Mastering the art of the online job application system
If you've applied to a large company, then chances are, you’ve met with and had dealings with an online job application system, also known as an Applicant Tracking System (ATS) in the HR and recruitment world.
An ATS is software used by employers to help organize applications submitted to them through their website. It often begins with you, the job seeker, setting up a profile, and finishes with your uploading a resumé.
Arguably, ATSs lack the human touch, but recruiters and HR professionals at large companies and organizations say the software makes their jobs much easier. “Without an ATS a recruiter is lost”, says Alison Elburn, Recruitment Lead at Providence Healthcare. “In my industry vacancies can reach upwards of 80 per recruiter with each posting collecting potentially a hundred applicants. Imagine having all those resumés come to you directly and then tracking which applicants are qualified which are not.”
If you want to get that interview and meet the hiring manager in person, then the trick is to pass the ATS. Here are a few suggestions how to do just that:
You did this for me?
Customize, customize, customize. Prepare your resumé and cover letter for that job at that company. Determine the needs of the employer and that specific role and demonstrate over and over again how you meet their needs. Show them how special you think they are.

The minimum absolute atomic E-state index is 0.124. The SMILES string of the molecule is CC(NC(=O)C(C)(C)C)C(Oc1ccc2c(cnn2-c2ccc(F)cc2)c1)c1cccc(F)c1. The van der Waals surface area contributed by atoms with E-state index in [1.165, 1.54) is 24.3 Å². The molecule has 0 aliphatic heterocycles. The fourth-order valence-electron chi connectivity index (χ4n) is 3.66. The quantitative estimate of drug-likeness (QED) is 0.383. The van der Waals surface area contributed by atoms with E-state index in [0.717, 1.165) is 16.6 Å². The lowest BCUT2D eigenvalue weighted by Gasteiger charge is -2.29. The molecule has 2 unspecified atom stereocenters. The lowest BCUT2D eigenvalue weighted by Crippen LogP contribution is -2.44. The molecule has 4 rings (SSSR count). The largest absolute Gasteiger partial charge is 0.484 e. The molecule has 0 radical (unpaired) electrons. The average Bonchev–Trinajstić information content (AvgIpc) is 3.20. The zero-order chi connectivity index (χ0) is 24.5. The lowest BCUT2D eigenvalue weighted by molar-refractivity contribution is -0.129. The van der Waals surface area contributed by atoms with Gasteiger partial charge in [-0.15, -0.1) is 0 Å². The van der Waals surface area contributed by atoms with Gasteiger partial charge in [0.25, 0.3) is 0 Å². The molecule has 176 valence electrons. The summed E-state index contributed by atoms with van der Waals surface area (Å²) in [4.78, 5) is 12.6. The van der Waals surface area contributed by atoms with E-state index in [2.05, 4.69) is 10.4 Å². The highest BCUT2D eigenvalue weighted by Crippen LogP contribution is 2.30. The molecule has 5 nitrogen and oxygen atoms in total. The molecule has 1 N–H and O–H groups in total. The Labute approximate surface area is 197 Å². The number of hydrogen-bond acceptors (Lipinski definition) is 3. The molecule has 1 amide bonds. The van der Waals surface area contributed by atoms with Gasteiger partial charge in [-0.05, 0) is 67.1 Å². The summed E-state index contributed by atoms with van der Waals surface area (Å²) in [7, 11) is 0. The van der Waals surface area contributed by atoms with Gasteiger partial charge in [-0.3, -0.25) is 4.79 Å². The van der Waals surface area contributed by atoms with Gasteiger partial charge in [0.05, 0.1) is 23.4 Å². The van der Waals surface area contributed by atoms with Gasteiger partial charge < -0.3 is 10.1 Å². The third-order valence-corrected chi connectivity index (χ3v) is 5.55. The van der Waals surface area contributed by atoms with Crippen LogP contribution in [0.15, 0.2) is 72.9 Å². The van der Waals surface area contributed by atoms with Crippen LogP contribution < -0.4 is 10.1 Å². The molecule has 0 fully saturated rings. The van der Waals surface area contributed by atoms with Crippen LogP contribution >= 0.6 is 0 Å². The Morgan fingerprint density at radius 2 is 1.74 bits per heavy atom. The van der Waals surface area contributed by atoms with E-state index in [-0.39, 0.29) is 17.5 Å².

Don’t forget your skill statements, including action verbs and keywords. Keywords are words that reflect that type of work. For example, if you are looking for an office administration position, keywords may include Microsoft, Word, Excel, typing and computer. Finally, be sure to include a strong Highlights or Qualifications section. I often refer to this section as the VIP or mini resumé section.
Do your leg work
Doing some preliminary research will allow you to get information that will work for you. Talk to someone who works at the company or in the job itself. They can provide you with keywords and insight into the application process. For more keywords associated with that job title, you can visit the National Occupation Classification (NOC) website.
Time is of the essence
Once you have a fabulously customized resumé and cover letter, Elburn recommends that you set aside a good hour dedicated to the application process itself. Some ATSs want your resumé uploaded as one document, and your cover letter as another, while other systems require both documents uploaded at once. Be prepared for this.
Save your resumé and cover letter together and separate – in both MS Word format (.doc and .docx) and pdf. Many ATSs show your progress in the application and how many steps are left. Sometimes they will indicate which documents should be uploaded and which can be copied and pasted into a designated section.
Using these tips will bring you closer to the next step: the interview. It is here where you can wow them further with your presence. For tips on interviewing, read our guide to “How to Ace your Next Interview Using the STAR Formula”. Now get out there and get hired!
- On your resumé, organize your work experience starting from your most recent job and working back
- Headers: If you choose to put your contact details in a header at the top of your resumé, be aware that many ATSs cannot read content listed under headers. Include your contact details in the body of the MS Word document
- Use basic fonts and clear layouts (no need to get fancy)
- Complete the profile in its entirety. Without all required information, some ATSs will simply place your application on hold without submitting it, in some cases, unbeknownst to you
Chantal Rackley is a Certified Career Development Practitioner (CCDP) and career advisor at the North Shore WorkBC. She has over 11 years of advising and facilitating experience and loves (mostly) everything about her job.